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Founded in 1996, CECEVIM or Centro de Capacitación para Erradicar la Violencia Intrafamiliar Masculina (Training Center to Eradicate Masculine Intrafamily Violence) is a culturally appropriate intervention model for Latino men who are abusive to their partners.
CECEVIM’s theoretical foundation is based on three major constructs: 1) the application of feminist gender analysis which views patriarchal systems as destructive, oppressive, alienating and perpetuating inequality between men and women; 2) the adoption of an ecological framework for addressing domestic violence that takes into account the social, political and cultural forces that allow domestic violence to perpetuate, and 3) utilization of ancient native spiritual concepts to help men connect with each other, their families and communities and build healthier concepts of masculinity.
Using gender analysis, the program helps men to examine and change the patriarchal pacts that teach them to believe
they are superior to their partners, and then to use violence to enforce that superiority.
The CECEVIM program is divided into four phases of seventeen sessions each and classes are two hours long. Participants must pass a test before they can move on to the next phase of the program, and whether an individual has successfully passed the test is determined by the group rather than a staff member. CECEVIM is completely funded by participants’ fees, one of many vehicles by which the men learn to take responsibility for their violent behavior.
Throughout the program, participants learn to:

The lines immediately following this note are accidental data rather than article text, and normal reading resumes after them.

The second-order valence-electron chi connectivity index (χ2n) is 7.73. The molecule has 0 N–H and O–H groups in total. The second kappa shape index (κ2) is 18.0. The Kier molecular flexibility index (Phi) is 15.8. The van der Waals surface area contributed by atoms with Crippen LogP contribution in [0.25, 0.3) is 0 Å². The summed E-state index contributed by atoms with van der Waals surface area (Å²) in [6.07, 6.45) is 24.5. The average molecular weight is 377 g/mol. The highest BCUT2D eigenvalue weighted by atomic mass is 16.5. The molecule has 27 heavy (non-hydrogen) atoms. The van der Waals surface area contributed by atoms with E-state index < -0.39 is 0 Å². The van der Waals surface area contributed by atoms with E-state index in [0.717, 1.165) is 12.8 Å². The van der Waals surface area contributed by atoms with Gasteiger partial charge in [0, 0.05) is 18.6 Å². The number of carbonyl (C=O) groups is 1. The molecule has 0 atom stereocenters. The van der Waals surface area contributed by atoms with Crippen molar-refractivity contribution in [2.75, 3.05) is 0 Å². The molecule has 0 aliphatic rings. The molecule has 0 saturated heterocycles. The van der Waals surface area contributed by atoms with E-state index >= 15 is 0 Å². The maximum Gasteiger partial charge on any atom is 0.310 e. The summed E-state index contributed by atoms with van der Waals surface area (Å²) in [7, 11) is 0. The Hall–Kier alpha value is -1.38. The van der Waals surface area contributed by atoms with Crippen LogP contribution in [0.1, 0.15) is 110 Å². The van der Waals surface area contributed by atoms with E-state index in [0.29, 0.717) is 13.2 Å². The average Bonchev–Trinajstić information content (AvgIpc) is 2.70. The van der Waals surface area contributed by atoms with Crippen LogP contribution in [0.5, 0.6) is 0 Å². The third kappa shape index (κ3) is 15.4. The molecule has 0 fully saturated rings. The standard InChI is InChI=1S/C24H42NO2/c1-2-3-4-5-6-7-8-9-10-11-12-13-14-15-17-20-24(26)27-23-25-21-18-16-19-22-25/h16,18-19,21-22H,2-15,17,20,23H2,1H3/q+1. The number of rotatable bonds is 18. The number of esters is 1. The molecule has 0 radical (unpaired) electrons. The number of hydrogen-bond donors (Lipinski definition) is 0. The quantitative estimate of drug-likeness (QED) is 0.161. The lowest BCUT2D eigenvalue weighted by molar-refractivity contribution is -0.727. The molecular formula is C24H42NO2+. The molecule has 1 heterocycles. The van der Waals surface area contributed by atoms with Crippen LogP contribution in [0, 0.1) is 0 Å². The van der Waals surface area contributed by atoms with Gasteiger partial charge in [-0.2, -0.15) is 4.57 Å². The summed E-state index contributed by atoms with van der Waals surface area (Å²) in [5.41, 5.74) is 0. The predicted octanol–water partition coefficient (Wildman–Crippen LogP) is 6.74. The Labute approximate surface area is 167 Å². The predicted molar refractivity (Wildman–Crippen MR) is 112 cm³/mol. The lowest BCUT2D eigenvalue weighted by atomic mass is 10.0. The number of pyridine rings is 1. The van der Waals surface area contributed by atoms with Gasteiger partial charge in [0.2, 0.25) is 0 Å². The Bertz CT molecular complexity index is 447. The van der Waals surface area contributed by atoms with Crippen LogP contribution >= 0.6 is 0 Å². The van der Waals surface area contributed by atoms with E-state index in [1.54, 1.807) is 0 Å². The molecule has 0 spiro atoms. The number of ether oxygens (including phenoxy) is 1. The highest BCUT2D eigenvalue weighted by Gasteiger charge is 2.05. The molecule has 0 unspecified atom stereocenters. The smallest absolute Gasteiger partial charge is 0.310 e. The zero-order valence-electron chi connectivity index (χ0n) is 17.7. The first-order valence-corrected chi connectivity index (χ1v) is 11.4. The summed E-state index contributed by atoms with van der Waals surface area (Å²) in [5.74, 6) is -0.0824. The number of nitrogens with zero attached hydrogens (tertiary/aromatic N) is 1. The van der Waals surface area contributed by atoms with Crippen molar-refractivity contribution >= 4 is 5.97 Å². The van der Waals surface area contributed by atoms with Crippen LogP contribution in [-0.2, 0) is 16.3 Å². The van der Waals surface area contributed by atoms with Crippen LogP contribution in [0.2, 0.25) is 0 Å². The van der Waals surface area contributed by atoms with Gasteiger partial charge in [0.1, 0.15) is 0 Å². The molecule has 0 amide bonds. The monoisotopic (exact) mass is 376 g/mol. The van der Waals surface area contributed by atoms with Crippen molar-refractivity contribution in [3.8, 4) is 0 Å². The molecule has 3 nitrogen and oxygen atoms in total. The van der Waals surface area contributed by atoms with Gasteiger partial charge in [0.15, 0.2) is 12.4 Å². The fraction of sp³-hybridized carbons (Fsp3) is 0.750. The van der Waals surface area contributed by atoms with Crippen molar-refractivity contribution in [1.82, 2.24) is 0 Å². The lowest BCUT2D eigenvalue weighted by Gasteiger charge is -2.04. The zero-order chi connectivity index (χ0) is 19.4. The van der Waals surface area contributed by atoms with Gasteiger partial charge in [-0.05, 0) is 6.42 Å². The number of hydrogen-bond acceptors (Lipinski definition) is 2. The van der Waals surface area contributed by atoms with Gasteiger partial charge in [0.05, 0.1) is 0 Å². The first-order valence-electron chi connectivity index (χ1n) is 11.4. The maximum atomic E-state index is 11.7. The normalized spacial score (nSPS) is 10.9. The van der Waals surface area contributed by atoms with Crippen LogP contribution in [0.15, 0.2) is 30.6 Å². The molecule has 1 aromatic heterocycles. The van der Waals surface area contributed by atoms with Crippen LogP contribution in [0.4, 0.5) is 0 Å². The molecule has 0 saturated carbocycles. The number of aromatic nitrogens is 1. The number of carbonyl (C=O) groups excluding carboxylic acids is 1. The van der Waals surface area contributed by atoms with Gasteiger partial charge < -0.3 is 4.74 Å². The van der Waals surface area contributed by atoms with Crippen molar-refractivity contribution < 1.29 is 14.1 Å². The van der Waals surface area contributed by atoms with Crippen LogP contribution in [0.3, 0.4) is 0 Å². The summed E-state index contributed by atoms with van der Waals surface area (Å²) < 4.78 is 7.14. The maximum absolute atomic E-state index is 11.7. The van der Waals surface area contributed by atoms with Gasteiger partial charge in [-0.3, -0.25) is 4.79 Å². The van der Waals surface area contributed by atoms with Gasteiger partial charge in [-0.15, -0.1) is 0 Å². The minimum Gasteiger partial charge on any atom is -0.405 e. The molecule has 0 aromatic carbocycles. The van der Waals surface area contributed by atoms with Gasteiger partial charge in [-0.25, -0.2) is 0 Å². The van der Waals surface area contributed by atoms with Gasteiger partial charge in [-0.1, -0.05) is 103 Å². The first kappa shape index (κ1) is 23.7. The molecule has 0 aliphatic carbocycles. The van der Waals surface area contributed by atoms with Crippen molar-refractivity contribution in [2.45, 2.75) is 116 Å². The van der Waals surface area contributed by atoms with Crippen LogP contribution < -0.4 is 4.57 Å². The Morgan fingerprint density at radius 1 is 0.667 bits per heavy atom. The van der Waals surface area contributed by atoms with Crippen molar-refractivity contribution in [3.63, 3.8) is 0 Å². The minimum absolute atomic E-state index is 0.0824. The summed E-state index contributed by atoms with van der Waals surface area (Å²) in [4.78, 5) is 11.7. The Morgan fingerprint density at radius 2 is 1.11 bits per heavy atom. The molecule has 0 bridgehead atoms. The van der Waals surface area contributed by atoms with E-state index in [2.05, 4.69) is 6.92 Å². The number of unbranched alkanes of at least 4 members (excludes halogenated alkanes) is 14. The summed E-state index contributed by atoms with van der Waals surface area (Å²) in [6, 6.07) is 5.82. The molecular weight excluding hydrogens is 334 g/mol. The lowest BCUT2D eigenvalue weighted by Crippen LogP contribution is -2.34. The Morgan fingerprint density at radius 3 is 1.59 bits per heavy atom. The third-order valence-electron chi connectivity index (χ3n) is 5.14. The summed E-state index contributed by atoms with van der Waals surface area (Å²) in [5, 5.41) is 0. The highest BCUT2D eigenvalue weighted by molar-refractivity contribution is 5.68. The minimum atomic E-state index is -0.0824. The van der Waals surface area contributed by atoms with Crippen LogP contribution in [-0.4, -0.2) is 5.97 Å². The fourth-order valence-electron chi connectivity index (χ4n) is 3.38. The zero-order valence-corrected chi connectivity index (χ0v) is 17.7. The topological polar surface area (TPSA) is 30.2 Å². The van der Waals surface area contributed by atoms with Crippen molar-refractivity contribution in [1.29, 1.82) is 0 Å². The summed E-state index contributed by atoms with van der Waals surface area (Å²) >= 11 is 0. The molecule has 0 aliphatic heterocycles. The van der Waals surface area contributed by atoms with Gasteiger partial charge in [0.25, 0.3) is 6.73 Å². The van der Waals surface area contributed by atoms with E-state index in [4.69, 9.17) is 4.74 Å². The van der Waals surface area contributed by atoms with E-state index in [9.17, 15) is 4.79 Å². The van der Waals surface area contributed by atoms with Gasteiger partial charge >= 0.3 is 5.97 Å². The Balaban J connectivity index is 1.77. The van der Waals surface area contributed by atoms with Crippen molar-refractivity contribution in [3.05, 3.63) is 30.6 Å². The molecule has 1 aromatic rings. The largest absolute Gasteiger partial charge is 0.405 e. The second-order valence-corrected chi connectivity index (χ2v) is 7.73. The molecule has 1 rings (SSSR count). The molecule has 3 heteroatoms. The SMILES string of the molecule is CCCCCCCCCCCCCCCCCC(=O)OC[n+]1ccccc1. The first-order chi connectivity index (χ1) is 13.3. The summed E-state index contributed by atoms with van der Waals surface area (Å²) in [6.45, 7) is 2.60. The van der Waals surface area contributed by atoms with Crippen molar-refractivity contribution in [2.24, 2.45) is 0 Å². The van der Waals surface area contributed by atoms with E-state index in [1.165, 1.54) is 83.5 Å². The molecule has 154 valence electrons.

Identify the ways in which they are violent in their homes, why they become violent and strategies to stop being
Create intimate, cooperative, supportive, democratic, and nonviolent relationships that are more consistent with a
Latino collectivist cultural framework and far more satisfactory than relationships based on abuse of power.
The program is intended to be easily replicated and is not dependent on professionals but rather utilizes a peer education collective modality. Participants take primary responsibility for facilitating classes by presenting educational materials to newcomers, all group members provide testimony of past violent acts in class and help each other deconstruct old masculine identities that are based on patriarchal cultural mandates. As participants progress through the program they are offered opportunities to become class facilitators and peer educators so that the program can be replicated in other locations and communities.
The CECEVIM model resonates strongly with Latino men because it takes into account the impact of colonization,
internalized oppression and racism, among other forms of oppression experienced by men of color. The program has been replicated in Mexico, Latin America and various U.S. cities.
For more information visit www.cecevim.org.